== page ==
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Publication numberUS4941590 A
Publication typeGrant
Application numberUS 07/367,380
Publication dateJul 17, 1990
Filing dateJun 16, 1989
Priority dateJun 16, 1989
Fee statusLapsed
Publication number07367380, 367380, US 4941590 A, US 4941590A, US-A-4941590, US4941590 A, US4941590A
InventorsTerese A. Pantaleo, Donald E. Perrin
Original AssigneePantaleo Terese A, Perrin Donald E
Export CitationBiBTeX, EndNote, RefMan
External Links: USPTO, USPTO Assignment, Espacenet
Water-filled glass toy
US 4941590 A
Abstract
The present invention is an article of manufacture comprising an inner surface, an outer, generally visually transparent surface, and a generally annular space between and defined by the inner and outer surfaces. The annular space contains a liquid. One or more generally flat disks are provided within the annular space, and the disk or disks floats upon the liquid. A plurality of fins within the annular space imparts turbulence to the liquid and propels the disks as the article is rotated about its axis.
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Claims(6)
What I claim is:
1. An article of manufacture comprising:
(a) an inner surface;
(b) an outer, generally visually transparent surface;
(c) a generally annular space between and defined by said inner and outer surfaces, said annular space containing a liquid;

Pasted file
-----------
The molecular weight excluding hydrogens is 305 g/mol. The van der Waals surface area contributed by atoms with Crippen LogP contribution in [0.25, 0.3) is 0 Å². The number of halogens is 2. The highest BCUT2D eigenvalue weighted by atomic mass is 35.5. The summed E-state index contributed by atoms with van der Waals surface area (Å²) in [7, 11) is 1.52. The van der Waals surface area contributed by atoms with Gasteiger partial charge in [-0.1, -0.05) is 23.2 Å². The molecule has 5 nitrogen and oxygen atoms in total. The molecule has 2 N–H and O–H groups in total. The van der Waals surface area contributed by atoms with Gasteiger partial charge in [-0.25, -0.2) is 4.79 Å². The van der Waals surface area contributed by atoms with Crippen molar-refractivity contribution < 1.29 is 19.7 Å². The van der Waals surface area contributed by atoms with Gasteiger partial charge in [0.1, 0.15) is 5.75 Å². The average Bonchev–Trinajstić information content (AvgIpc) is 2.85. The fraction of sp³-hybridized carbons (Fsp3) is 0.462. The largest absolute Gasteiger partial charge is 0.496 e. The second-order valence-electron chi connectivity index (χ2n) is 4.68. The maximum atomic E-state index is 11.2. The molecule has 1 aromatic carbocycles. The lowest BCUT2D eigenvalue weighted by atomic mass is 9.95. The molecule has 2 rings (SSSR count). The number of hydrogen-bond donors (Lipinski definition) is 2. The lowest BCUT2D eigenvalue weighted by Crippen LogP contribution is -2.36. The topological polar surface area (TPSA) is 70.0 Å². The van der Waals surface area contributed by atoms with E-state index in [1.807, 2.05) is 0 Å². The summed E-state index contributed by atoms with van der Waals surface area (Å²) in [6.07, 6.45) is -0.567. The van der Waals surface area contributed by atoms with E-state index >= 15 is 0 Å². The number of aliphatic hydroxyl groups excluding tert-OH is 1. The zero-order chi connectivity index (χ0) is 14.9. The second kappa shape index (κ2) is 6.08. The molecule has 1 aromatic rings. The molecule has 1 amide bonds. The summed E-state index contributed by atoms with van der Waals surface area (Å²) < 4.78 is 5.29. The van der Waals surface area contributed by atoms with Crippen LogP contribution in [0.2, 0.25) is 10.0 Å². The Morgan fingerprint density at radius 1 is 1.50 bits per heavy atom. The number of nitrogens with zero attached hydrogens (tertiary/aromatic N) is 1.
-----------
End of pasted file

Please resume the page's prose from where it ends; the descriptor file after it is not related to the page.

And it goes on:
(d) a generally flat disk within said annular space and floating upon said liquid; and,
(e) means within said annular space for imparting turbulence to said liquid as said article is rotated about its axis.
2. The article as set forth in claim 1, wherein said means for imparting turbulence comprises a plurality of fins.
3. The article as set forth in claim 1, wherein said liquid is placed within said annular space through an opening in said outer surface.
4. An article of manufacture comprising:
(a) an inner surface;
(b) an outer, generally visually transparent surface with an opening therein;
(c) a generally annular space between and defined by said inner and outer surfaces, said annular space containing a liquid that is placed within said annular space through said opening;
(d) a generally flat disk within said annular space and floating upon said liquid; and,
(e) a plurality of fins within said annular space for imparting turbulence to said liquid and propelling said disks as said article is rotated about its axis.
5. A drinking glass, comprising:
(a) an inner surface;
(b) an outer, generally visually transparent surface;
(c) a generally annular space between and defined by said inner and outer surfaces, said annular space containing a liquid that is placed within said annular space;